“Getting old is not for sissies!” my mother often said when an aging body and debilitating illness made everyday tasks more and more difficult. “Still,” she would sometimes add, “it is better than the alternative.” The same can be said for the spiritual path: it is not for sissies, and it is better than the alternative, in this case a life lived only for self without God.
Even though, as the Bhagavad-Gita promises, “Even a little practice of this inward religion will save you from dire fears and colossal sufferings,” the spiritual path is no walk in the park. That’s why Swami Kriyananda says that the first essential attitude for the devotee is courage.
For years a friend of mine defined her spiritual life by the depth of her meditation. Then she was overwhelmed by a spiritual challenge that made meditation almost impossible. Still, day after day, she would sit in front of her altar, gazing at the photo of Paramhansa Yogananda and visualizing herself overcoming the challenge. It took several months, but eventually she did transcend and was able to resume her usual meditation practice.
When we fail in our aspirations and fall to the ground, we need to be able to muster the courage to get up and try again. Creativity is also helpful – the creativity to realize that there is more than one way to reach the goal. There is always a way to go forward.
The trap of spiritual laziness
I remember a conversation I had with Swami Kriyananda when I was facing a huge challenge. The challenge involved a serious life-long issue and I was far from the finish line when this conversation happened.
Mournfully, with tears running down my face, I explained to him that everything in my life was going well, except for this one big problem. If I just didn’t have to deal with it, I told him, I would be so happy and so free. Only later did I understand that what I had really said to him was, “If the spiritual path weren’t so hard it would be easier.”
Kriyananda knew just how to respond to me. I already felt sorry for myself and he certainly did not want to reinforce my self-pity. And in my current state of emotional upheaval, I was well beyond the reach of reason. So he said nothing — nothing at all, not even with his face. “Expressionless” perfectly describes the way he looked at me. He just let what I said hang in the air without relating to it at all.
We sat like that in silence for what seemed like a few minutes. Then the phone rang. He answered it without even a glance of apology for the interruption. The call was about an appointment with a doctor he was trying to arrange. Once that was settled and he hung up, it was clear the interview was over.
Even at the time, distraught though I was, I could see that his response was perfect: “Enough of this self-pity!” I got the message and persevered in my efforts to meet the challenge that threatened to overwhelm me. Even today I cannot say I have conquered the delusion I was then facing but, by the grace of God and Guru, I have moved a good distance in the right direction.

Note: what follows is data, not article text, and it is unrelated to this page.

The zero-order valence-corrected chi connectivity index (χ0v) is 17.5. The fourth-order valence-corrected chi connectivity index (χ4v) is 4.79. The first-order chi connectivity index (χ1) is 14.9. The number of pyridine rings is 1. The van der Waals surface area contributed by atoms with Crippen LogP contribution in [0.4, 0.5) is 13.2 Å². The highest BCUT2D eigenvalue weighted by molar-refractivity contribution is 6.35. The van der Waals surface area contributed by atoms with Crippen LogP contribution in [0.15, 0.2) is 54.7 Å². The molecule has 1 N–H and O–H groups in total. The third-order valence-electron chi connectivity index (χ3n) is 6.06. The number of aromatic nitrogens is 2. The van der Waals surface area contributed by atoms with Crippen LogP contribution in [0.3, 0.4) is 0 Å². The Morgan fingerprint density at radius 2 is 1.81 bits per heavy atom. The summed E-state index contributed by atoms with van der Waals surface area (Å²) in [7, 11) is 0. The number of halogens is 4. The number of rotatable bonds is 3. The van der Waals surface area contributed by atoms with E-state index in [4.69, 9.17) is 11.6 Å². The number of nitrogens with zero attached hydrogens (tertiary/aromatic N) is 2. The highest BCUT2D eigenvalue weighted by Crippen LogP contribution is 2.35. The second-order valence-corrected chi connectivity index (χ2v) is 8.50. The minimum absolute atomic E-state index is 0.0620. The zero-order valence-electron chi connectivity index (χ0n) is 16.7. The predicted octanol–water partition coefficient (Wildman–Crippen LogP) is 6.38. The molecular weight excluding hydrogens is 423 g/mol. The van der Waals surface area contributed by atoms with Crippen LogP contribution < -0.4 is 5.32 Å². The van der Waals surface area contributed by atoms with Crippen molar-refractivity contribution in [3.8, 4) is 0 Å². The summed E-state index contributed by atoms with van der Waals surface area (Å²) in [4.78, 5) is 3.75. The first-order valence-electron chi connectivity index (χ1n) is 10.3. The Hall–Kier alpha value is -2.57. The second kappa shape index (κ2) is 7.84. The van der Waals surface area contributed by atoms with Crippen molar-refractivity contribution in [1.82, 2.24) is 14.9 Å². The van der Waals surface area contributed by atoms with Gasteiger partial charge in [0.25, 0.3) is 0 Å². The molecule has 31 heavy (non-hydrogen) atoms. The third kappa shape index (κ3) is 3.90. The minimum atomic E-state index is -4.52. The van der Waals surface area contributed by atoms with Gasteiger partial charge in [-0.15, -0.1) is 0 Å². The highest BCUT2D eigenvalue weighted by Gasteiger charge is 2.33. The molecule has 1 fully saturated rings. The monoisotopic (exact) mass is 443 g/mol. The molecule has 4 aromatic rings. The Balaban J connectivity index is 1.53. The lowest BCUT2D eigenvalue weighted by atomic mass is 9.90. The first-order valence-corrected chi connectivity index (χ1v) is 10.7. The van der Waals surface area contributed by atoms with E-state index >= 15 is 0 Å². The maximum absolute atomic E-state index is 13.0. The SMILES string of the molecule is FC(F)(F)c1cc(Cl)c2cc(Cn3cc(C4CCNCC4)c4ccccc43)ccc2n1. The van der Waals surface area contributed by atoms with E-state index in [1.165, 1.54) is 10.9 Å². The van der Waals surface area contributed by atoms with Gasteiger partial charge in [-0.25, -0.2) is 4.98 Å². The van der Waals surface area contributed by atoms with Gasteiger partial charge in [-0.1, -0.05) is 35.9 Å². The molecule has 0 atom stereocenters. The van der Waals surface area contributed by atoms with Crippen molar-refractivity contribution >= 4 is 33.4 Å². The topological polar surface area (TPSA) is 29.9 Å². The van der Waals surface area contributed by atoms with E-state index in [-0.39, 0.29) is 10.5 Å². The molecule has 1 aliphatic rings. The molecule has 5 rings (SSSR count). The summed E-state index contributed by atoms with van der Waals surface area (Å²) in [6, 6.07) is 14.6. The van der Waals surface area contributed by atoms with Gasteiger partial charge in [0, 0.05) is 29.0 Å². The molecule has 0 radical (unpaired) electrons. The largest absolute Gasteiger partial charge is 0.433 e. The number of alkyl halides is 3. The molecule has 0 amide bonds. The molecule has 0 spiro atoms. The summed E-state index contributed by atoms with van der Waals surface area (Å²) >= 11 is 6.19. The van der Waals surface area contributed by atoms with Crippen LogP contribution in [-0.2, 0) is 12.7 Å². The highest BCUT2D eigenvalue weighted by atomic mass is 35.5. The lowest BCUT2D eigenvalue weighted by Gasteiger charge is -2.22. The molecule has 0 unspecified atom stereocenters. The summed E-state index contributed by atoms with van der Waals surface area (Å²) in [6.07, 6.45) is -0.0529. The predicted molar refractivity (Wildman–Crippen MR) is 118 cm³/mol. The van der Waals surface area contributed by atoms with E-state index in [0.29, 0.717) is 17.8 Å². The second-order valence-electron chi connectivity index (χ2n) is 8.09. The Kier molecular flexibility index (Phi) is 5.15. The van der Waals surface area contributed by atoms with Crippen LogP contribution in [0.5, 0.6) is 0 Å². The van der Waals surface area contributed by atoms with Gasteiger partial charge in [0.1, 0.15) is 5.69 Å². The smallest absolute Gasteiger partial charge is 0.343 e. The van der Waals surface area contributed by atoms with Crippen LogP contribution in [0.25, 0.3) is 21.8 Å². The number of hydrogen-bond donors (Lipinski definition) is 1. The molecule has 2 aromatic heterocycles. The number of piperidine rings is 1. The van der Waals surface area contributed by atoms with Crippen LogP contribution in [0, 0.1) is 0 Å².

I shudder to think what might have happened if, in that critical moment, Kriyananda had shown even an ounce of sympathy. Of course he was much too wise to do that. He knew I would have seized upon it like a drowning person seizes a log. In my case, however, the log would have taken me to the bottom of the sea of my delusion, not safely to the divine shore I was longing to reach.
What happens to spiritual backsliders?
Intuitively I have always known that we must strive for excellence in everything we do. For a long time, though, I couldn’t work out philosophically exactly why. If everything in this world is ephemeral, why bother? Isn’t that obvious?
Paramhansa Yogananda gives us the answer when he describes a spiritual master as one who has transcended the three gunas, the fluctuating energies that make up the material world. Tamo guna is a darkening, confining, downward-pulling energy. Rajo guna is characterized by restless self-seeking. Sattwa guna, by contrast, is calm, peaceful, and uplifting. Although one guna or another tends to predominate in a person’s nature, all people represent a mixture of the three. A fully liberated master, however, has transcended all of them.
Whenever we recoil from the effort required to meet our spiritual challenges with energy and determination, we do so because we have not been able to transcend the downward- pulling influence of tamo guna. Swami Kriyananda writes that not all souls in whom tamo guna predominates are “new souls,” freshly arrived on the scene of human evolution. Many of them are spiritual backsliders — “old timers,” tired of the seemingly endless struggle, and willing to doze in ignorance again at least for a time.
How do you respond to challenges?